Recently I posted something on Facebook, a mini-rant about the time it takes to smoke a cigarette. As a non-smoker, I find it a mite annoying, and the post was meant to raise a ruckus about it as well as share some humor (I’m usually trying to be funny and whether people think so is totally up to them).
We non-smokers don’t factor a few drags into every minor errand. When we need milk, we go to the store, buy it, get in the car and leave. It’s frustrating to get in the car, be just about to turn the key, and look up to see the other door still open while my spouse lights up. It’s even more frustrating to buckle two cute but impatient pre-schoolers into their seats, then force them to wait as well while mom gets in a few puffs.
Yes, we non-smokers have kicked smokers out of the stores and restaurants, and yes, there’s no frigging way I will allow smoking in the car. So is it fair to wait while a smoker lights up before we leave? Make a little compromise?
I’m still gonna have to say “No.”
My mini-rant launched an argument about all the time-wasting, annoying things people do, like running, hiking, avoiding housework, picking their nose, nagging, farting constantly, exercising, nailbiting, playing Farmville, watching tennis, blogging, arguing on Facebook, the list goes on…
One part of the discussion surprised me: The number of people who think that smoking is the equivalent of any other hobby, just a coping mechanism for dealing with stress and life, is not ZERO. I was taken aback by this. The argument was along the lines of “Yes, people smoke, but some people collect stamps, which is exactly the same.”
My wife smartly kept the argument focused on the time-wasting aspect of smoking vs. other habits. But for everything else in the short list above, the disadvantages end there, while the disadvantages to smoking have barely begun.
On the list of “Things You’d Be Better Off Doing Than What You’re Doing Now”, running, hiking, and exercise are pretty darn close to the top (You could ask, “What about…?” Yes, some other things are pretty close to the top as well, and running, hiking and exercise help improve performance in those hobbies too. ‘Nuff said.).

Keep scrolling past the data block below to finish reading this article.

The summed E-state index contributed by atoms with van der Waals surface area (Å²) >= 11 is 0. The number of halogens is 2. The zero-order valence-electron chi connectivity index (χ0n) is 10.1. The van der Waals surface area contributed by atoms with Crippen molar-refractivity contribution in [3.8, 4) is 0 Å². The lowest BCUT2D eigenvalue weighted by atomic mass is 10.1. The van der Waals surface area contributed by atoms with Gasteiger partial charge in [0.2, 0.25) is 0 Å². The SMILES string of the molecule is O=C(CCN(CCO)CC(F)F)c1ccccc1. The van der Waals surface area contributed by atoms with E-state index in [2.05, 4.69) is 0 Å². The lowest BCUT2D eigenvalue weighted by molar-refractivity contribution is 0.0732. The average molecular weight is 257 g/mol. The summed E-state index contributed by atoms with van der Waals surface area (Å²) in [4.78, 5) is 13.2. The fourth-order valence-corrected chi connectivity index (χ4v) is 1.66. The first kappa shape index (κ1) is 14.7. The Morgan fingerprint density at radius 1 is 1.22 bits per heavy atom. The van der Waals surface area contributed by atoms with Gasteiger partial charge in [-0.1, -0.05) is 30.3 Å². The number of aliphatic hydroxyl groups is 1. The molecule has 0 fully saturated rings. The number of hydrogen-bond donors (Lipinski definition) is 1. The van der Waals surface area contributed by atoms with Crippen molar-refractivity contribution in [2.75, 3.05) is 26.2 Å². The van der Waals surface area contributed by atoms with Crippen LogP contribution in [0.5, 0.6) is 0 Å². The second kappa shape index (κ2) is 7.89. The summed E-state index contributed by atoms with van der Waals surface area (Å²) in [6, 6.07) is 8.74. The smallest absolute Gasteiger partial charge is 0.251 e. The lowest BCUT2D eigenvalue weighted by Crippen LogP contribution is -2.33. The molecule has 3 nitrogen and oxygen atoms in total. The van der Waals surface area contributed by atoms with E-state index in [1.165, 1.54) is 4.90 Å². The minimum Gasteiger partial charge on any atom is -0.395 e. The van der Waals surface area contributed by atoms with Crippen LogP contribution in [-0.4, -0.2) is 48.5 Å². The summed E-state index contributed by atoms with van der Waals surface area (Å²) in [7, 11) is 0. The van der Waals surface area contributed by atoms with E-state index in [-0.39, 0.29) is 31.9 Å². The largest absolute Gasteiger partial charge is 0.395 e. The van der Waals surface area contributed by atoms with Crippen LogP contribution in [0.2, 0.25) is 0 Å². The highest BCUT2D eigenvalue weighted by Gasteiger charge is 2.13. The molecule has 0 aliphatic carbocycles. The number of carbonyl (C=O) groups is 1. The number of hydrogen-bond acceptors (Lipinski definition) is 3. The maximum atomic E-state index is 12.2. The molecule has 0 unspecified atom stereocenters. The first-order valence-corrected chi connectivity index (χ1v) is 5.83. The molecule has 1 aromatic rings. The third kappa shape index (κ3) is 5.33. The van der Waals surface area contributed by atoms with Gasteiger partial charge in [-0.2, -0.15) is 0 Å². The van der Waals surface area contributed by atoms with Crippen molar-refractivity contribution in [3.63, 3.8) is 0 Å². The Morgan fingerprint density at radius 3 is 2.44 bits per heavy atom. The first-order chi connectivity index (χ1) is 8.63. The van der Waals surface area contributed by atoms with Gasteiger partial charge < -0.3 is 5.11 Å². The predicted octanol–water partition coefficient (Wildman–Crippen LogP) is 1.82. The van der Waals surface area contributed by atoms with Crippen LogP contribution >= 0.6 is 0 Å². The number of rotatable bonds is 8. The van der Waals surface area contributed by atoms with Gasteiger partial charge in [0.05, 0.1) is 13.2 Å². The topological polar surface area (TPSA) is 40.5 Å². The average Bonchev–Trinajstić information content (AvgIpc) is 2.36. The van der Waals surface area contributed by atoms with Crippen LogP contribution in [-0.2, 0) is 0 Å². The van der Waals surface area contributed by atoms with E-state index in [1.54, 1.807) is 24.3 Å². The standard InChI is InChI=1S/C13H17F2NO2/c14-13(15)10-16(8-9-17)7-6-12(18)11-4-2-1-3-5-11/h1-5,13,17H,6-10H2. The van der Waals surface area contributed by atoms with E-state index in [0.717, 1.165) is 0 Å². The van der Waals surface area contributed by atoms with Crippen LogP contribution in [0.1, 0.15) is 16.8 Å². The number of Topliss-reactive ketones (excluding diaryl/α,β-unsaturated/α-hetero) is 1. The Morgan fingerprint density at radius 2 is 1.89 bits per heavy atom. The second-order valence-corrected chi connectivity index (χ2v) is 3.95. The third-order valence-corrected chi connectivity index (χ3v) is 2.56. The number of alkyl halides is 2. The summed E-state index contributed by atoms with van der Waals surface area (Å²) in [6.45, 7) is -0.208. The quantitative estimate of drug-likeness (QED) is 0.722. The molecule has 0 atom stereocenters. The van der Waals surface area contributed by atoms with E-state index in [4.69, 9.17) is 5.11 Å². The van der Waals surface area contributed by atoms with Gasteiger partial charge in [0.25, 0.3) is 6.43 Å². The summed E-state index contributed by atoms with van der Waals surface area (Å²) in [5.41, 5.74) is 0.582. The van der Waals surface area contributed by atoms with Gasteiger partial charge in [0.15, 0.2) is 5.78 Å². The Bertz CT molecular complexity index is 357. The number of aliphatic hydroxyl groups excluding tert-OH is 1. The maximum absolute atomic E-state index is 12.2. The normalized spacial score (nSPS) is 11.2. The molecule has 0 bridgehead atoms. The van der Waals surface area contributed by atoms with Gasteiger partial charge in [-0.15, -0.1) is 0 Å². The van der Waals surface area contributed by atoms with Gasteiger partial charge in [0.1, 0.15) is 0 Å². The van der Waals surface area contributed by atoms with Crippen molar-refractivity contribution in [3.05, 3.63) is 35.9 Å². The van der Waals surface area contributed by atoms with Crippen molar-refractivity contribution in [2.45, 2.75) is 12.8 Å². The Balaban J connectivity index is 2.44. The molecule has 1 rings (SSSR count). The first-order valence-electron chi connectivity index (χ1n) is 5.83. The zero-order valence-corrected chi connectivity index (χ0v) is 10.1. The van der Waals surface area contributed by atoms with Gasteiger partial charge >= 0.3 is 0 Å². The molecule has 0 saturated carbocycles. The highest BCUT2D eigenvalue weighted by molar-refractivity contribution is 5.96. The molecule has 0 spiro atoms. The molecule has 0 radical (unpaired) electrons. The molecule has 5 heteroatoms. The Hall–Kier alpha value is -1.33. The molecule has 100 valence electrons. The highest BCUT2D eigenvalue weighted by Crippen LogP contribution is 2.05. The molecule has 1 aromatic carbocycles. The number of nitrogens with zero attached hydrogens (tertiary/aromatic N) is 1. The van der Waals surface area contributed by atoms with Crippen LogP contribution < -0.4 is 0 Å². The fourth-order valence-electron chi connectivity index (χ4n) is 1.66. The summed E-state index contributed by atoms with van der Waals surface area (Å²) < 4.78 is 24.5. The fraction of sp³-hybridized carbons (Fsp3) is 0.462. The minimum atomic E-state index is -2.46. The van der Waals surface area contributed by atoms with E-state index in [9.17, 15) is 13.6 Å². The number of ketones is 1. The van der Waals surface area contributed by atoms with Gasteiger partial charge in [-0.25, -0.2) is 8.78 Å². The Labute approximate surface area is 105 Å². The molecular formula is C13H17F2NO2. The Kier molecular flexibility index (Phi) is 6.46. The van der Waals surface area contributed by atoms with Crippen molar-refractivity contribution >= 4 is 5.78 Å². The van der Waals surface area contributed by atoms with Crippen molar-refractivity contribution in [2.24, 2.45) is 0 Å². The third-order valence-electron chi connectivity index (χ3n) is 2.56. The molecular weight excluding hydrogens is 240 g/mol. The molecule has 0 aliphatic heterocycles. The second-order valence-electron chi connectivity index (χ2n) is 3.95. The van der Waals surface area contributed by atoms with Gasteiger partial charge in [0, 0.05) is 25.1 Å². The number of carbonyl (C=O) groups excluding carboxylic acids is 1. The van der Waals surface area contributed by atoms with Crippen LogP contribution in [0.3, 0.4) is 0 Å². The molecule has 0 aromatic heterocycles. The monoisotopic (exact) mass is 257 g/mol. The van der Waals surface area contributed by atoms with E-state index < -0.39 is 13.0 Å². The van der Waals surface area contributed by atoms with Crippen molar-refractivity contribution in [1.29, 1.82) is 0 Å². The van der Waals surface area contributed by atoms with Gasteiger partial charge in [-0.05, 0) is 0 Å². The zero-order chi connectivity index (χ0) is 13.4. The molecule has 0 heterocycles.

Smoking is fairly close to the bottom of this list, in fact, it probably shouldn’t be on it.
Just like stamp collecting? Sure, if I collected stamps, left open bottles of bleach around the house, pumped car exhaust into the windows, and played chicken with semis while driving with the kids, it would be just like smoking. If my running included randomly darting out into traffic, it would be even with smoking. If I took the kids bear-hunting with pellet guns, it would be even with smoking.
A coping mechanism my flatulent ass.
“Sorry, I really need to pour this antifreeze into the lemonade. It’s how I cope.”
“Oh, sorry about the ball bearings all over the stairs. I’m just a little stressed out this morning.”
“Did I leave my colony of Africanized bees in the bathtub AGAIN? Sorry.”
You see, stamp collecting won’t kill you, unless you bring your collection to a biker bar. There’s almost no way to use stamps to kill other people (but Stephen King could probably think of something).
Smoking is annoying to others. Sure, that puts it on par with tapping your feet constantly. It wastes time, which makes it just like watching any reality show. But it’s also filthy, like tracking mud into the house. It’s smelly, like belching garlic all day. It’s unhealthy, kind of like drinking trace amounts of mercury on a regular basis, and it’s dangerous to others, the way never fully cooking the chicken when making family dinners would be.
Put all of that together and you have something that is totally unfair to equate with nosepicking. Non-smokers should be sick of walking on eggshells and worrying whether they’re being too impatient or “PC”. Screw that. At some point it has to be okay to stop beating around the bush and just try to help someone quit.
It’s not a hobby.
And now to get back to the item at the very top of anyone’s list; working.